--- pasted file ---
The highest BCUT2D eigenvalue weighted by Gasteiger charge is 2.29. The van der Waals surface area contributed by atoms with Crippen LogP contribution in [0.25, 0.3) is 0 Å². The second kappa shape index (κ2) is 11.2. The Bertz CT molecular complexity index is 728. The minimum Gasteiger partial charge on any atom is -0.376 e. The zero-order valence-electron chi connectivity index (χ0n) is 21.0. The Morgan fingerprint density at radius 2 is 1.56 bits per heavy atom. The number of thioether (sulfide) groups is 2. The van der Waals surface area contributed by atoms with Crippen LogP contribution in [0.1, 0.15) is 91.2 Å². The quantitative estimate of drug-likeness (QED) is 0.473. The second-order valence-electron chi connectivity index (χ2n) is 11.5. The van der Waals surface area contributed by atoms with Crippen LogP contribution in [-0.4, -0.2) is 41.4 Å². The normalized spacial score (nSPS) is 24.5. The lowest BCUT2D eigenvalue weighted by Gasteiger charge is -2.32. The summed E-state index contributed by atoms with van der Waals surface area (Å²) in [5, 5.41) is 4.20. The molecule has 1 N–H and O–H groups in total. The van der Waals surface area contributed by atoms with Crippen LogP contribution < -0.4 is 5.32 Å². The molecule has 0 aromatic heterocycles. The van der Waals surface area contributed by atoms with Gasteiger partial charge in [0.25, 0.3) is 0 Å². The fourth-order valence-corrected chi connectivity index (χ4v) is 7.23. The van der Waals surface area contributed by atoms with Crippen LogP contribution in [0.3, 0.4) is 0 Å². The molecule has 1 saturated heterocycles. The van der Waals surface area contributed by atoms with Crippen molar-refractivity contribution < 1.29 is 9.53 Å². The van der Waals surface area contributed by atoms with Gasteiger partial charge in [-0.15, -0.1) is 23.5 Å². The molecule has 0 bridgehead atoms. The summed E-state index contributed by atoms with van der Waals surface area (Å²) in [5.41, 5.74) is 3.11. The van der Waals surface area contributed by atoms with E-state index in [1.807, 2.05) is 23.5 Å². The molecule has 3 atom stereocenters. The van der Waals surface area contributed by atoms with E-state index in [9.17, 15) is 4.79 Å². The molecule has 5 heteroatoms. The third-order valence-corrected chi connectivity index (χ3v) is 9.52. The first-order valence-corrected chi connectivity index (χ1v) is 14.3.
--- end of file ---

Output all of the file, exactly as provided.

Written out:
The highest BCUT2D eigenvalue weighted by Gasteiger charge is 2.29. The van der Waals surface area contributed by atoms with Crippen LogP contribution in [0.25, 0.3) is 0 Å². The second kappa shape index (κ2) is 11.2. The Bertz CT molecular complexity index is 728. The minimum Gasteiger partial charge on any atom is -0.376 e. The zero-order valence-electron chi connectivity index (χ0n) is 21.0. The Morgan fingerprint density at radius 2 is 1.56 bits per heavy atom. The number of thioether (sulfide) groups is 2. The van der Waals surface area contributed by atoms with Crippen LogP contribution in [0.1, 0.15) is 91.2 Å². The quantitative estimate of drug-likeness (QED) is 0.473. The second-order valence-electron chi connectivity index (χ2n) is 11.5. The van der Waals surface area contributed by atoms with Crippen LogP contribution in [-0.4, -0.2) is 41.4 Å². The normalized spacial score (nSPS) is 24.5. The lowest BCUT2D eigenvalue weighted by Gasteiger charge is -2.32. The summed E-state index contributed by atoms with van der Waals surface area (Å²) in [5, 5.41) is 4.20. The molecule has 1 N–H and O–H groups in total. The van der Waals surface area contributed by atoms with Crippen LogP contribution < -0.4 is 5.32 Å². The molecule has 0 aromatic heterocycles. The van der Waals surface area contributed by atoms with Gasteiger partial charge in [0.25, 0.3) is 0 Å². The fourth-order valence-corrected chi connectivity index (χ4v) is 7.23. The van der Waals surface area contributed by atoms with Crippen LogP contribution in [0.3, 0.4) is 0 Å². The molecule has 1 saturated heterocycles. The van der Waals surface area contributed by atoms with Crippen molar-refractivity contribution < 1.29 is 9.53 Å². The van der Waals surface area contributed by atoms with Gasteiger partial charge in [-0.15, -0.1) is 23.5 Å². The molecule has 0 bridgehead atoms. The summed E-state index contributed by atoms with van der Waals surface area (Å²) in [5.41, 5.74) is 3.11. The van der Waals surface area contributed by atoms with E-state index in [1.807, 2.05) is 23.5 Å². The molecule has 3 atom stereocenters. The van der Waals surface area contributed by atoms with E-state index in [9.17, 15) is 4.79 Å². The molecule has 5 heteroatoms. The third-order valence-corrected chi connectivity index (χ3v) is 9.52. The first-order valence-corrected chi connectivity index (χ1v) is 14.3.